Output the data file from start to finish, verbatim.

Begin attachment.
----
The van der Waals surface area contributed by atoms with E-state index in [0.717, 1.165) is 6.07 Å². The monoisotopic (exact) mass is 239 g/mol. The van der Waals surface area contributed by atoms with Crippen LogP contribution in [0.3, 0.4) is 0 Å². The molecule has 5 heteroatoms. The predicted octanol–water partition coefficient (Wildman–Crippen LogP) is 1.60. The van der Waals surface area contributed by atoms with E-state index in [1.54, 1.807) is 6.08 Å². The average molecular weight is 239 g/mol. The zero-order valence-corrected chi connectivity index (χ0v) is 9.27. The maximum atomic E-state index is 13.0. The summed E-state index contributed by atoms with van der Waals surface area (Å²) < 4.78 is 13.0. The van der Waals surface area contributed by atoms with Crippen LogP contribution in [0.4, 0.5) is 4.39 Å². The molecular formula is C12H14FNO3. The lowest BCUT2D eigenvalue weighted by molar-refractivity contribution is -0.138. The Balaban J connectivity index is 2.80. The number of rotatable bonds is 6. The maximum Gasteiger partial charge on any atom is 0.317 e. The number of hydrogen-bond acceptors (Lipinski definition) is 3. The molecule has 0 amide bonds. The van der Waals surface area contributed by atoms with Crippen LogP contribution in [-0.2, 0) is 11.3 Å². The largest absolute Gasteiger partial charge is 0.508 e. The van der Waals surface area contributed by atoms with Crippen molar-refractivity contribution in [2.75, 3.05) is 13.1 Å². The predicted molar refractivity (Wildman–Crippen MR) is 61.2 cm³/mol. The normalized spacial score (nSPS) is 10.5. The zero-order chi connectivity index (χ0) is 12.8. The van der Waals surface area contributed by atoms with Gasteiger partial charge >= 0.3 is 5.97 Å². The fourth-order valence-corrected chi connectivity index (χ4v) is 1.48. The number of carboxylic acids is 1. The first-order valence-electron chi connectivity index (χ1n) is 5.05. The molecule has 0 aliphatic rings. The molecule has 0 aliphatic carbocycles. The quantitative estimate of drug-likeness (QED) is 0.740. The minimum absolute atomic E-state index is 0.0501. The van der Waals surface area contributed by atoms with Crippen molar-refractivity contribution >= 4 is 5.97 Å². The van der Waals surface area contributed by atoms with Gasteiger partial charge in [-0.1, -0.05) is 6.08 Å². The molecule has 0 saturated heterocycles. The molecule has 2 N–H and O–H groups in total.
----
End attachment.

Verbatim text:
The van der Waals surface area contributed by atoms with E-state index in [0.717, 1.165) is 6.07 Å². The monoisotopic (exact) mass is 239 g/mol. The van der Waals surface area contributed by atoms with Crippen LogP contribution in [0.3, 0.4) is 0 Å². The molecule has 5 heteroatoms. The predicted octanol–water partition coefficient (Wildman–Crippen LogP) is 1.60. The van der Waals surface area contributed by atoms with E-state index in [1.54, 1.807) is 6.08 Å². The average molecular weight is 239 g/mol. The zero-order valence-corrected chi connectivity index (χ0v) is 9.27. The maximum atomic E-state index is 13.0. The summed E-state index contributed by atoms with van der Waals surface area (Å²) < 4.78 is 13.0. The van der Waals surface area contributed by atoms with Crippen LogP contribution in [0.4, 0.5) is 4.39 Å². The molecular formula is C12H14FNO3. The lowest BCUT2D eigenvalue weighted by molar-refractivity contribution is -0.138. The Balaban J connectivity index is 2.80. The number of rotatable bonds is 6. The maximum Gasteiger partial charge on any atom is 0.317 e. The number of hydrogen-bond acceptors (Lipinski definition) is 3. The molecule has 0 amide bonds. The van der Waals surface area contributed by atoms with Crippen LogP contribution in [-0.2, 0) is 11.3 Å². The largest absolute Gasteiger partial charge is 0.508 e. The van der Waals surface area contributed by atoms with Crippen molar-refractivity contribution in [2.75, 3.05) is 13.1 Å². The predicted molar refractivity (Wildman–Crippen MR) is 61.2 cm³/mol. The normalized spacial score (nSPS) is 10.5. The zero-order chi connectivity index (χ0) is 12.8. The van der Waals surface area contributed by atoms with Gasteiger partial charge >= 0.3 is 5.97 Å². The fourth-order valence-corrected chi connectivity index (χ4v) is 1.48. The number of carboxylic acids is 1. The first-order valence-electron chi connectivity index (χ1n) is 5.05. The molecule has 0 aliphatic rings. The molecule has 0 aliphatic carbocycles. The quantitative estimate of drug-likeness (QED) is 0.740. The minimum absolute atomic E-state index is 0.0501. The van der Waals surface area contributed by atoms with Crippen molar-refractivity contribution >= 4 is 5.97 Å². The van der Waals surface area contributed by atoms with Gasteiger partial charge in [-0.1, -0.05) is 6.08 Å². The molecule has 0 saturated heterocycles. The molecule has 2 N–H and O–H groups in total.